"Shit'll kill you, Leo," she says, clicking her tongue as she breathes her smoke into his face. "Can't be getting lung cancer, eh? I'm already down and rotted, but you're a youthful young man."

He reaches into his pocket to retrieve a replacement cigarette, but the pocket is empty. He drops his hand to his side and snorts. 

I'm a sensible man suffering a concussion. A nervous break. That's all-

"A sensible man? Fuck, Leo, sensible men don't go trying to shoot themselves in their kitchens. You aren't all mad, though. You don't want to die," she says, examining her cigarette. The joy has faded from her voice. She sounds severe. Adult. She sounds as old as she should be if the world had been kinder. He stiffens. "You think you do, but trust me. It isn't all it's cut out to be."

He says nothing.

"Jump. I think you should jump." She lightly taps the side of his coat, where the heaviest of pockets tugs at him. "You aren't good with guns. You'll fuck it up again. Miss this time. Or make it all wrong. Through the neck and around the spinal cord. Around the special stuff. You've always been the lucky one, Leo. Best you go with the water."

He looks out at the soft waves and draws a shaky breath.

"I wish I had water. It would have hurt less." She rubs her neck, her voice laced with well-suppressed pain. He knows that voice. He uses that voice.

Leo closes his eyes tightly. The warm summer sun burns through his eyelids.

"Please just leave me be, Coella. You aren't real. Leave me be," he pleads.

She does not.

"Do you remember when we used to play blackjack? We would play at church and gamble the fruit snacks they gave us at Sunday School. We didn't give two flying shits about the sermons. We gambled in the Lord's house. Remember that, Leo?"

 He does.

There is a soft rustling as she searches the pockets of her well-ironed pants.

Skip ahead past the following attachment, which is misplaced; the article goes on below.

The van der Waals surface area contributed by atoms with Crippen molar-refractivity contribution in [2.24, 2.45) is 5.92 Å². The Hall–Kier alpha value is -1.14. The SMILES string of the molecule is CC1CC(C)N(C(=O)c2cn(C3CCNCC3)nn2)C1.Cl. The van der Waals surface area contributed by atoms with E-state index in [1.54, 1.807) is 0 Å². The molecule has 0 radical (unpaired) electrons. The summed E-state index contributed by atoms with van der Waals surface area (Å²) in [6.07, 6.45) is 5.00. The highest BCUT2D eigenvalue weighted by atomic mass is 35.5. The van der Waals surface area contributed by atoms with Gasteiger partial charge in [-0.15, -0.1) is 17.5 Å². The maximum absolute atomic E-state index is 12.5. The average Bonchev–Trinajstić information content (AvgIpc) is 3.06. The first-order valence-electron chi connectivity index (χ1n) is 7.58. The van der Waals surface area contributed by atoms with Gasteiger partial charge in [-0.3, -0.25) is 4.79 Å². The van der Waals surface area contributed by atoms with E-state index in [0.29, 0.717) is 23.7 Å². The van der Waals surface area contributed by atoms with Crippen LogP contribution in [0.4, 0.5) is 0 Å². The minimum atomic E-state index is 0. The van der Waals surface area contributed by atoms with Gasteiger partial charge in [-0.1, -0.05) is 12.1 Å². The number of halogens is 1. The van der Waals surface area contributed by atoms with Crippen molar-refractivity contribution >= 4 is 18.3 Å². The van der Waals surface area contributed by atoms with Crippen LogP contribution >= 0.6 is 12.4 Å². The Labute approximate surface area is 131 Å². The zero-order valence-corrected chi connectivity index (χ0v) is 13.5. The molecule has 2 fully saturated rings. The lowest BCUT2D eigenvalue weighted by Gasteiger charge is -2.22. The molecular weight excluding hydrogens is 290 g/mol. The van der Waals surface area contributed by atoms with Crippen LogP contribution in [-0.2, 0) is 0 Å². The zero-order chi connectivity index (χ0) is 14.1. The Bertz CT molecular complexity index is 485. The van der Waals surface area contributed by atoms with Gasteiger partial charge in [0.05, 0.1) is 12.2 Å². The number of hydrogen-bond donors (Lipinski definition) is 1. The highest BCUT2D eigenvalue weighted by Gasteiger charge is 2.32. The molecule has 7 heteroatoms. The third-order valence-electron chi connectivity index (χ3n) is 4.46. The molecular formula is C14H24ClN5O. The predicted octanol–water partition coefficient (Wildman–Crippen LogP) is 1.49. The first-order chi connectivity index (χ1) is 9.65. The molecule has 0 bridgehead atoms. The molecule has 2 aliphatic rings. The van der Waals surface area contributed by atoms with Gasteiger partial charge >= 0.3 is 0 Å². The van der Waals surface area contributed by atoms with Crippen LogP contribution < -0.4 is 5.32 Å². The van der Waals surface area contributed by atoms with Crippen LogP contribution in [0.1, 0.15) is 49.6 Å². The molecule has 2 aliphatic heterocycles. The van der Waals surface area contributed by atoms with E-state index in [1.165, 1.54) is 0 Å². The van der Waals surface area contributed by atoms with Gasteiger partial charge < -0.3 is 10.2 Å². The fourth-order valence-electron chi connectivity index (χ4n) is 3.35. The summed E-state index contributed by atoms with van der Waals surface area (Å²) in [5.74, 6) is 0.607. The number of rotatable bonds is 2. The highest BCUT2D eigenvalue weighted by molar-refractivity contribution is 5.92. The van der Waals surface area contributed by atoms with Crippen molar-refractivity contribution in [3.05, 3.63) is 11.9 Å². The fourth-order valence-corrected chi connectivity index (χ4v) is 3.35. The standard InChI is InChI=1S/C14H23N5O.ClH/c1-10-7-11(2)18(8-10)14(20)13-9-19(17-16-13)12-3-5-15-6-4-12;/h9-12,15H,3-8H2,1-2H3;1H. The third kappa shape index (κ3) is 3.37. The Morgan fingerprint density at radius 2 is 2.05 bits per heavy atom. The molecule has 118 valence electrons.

"Look."

He doesn't.

Something vaguely rectangular, and exceptionally cold is pressed into his hand. The ghost pries his fingers out of their tight fists and forces them around the small shape.

"Look, Leo."

He looks down at the little box. It is a deck of cards with a toucan on the cover, The edges of the box are worn and faded. His initials are scrawled across the front. L.M. 

I am a sensible man.

"You didn't have to run like the devil. This is all I wanted. Let's play." The ghost says, spreading out her jacket to sit on the floor. She pats the ground across from her. "C'mon, Leo. Let's play."

He sits down slowly on trembling knees.

"If I win," The ghost begins, rolling her sleeves up as tightly as she can, "you go home. You go home and you call mom and tell her you love her. And you take her out for dinner. A nice dinner. None of that cheap shit. And you punch dad. And you go home and you get yourself some sort of pet. It isn't right to have a home without a pet. You straighten up, stop your smoking, and quit talking to ghosts."

Leo draws a shaky breath and pulls the cards from the box. Each is printed with a small cartoon bird. They are exactly as he remembers, only colder and softer, mold curling around most of the edges and chewing away at the paint.

"Long list of demands."

"You're lucky Mr. Leo. You always win blackjack. If I'm going to gamble on a losing dog, I'll at least make the miracle appetizing."

He smiles. He always does win blackjack.

"And if I win?"

She juts a chin at the water.

"Go and be a sensible man and enjoy your concussion. See if you can fly."

"And if I can't fly?"

"Then enjoy your fall, Mr. Icarus."

He shuffles the cards. It is difficult and he drops the deck three times from how ferociously his hands tremble. The ghost watches him patiently, her brow furrowed. 

"Just one game?"

She nods and chews her lip. She looks pained. Tired. As if she had just gotten off a long flight. Physically, she is just as young as she was when he found her hanging like a particularly heavy wind chime from the closet. It is the small bits behind her features that are older. It's her self that has grown weary. 

"Just one game," she assures.

He places her first card face up on the concrete and hands her the second. Her fingers brush his when she takes it. They are cold like metal. Cold like they are pulling at your warmth.

  Her card is a seven of spades. There is a blue macaw in a swimsuit on its face. She glances at her second card, then holds it close to her chest.

His card is a king of hearts. There is a frigate bird with a crown on its face. He stares at his second card. It's an ace. His breath catches, but he keeps his poker face. He knows how a game of blackjack is won.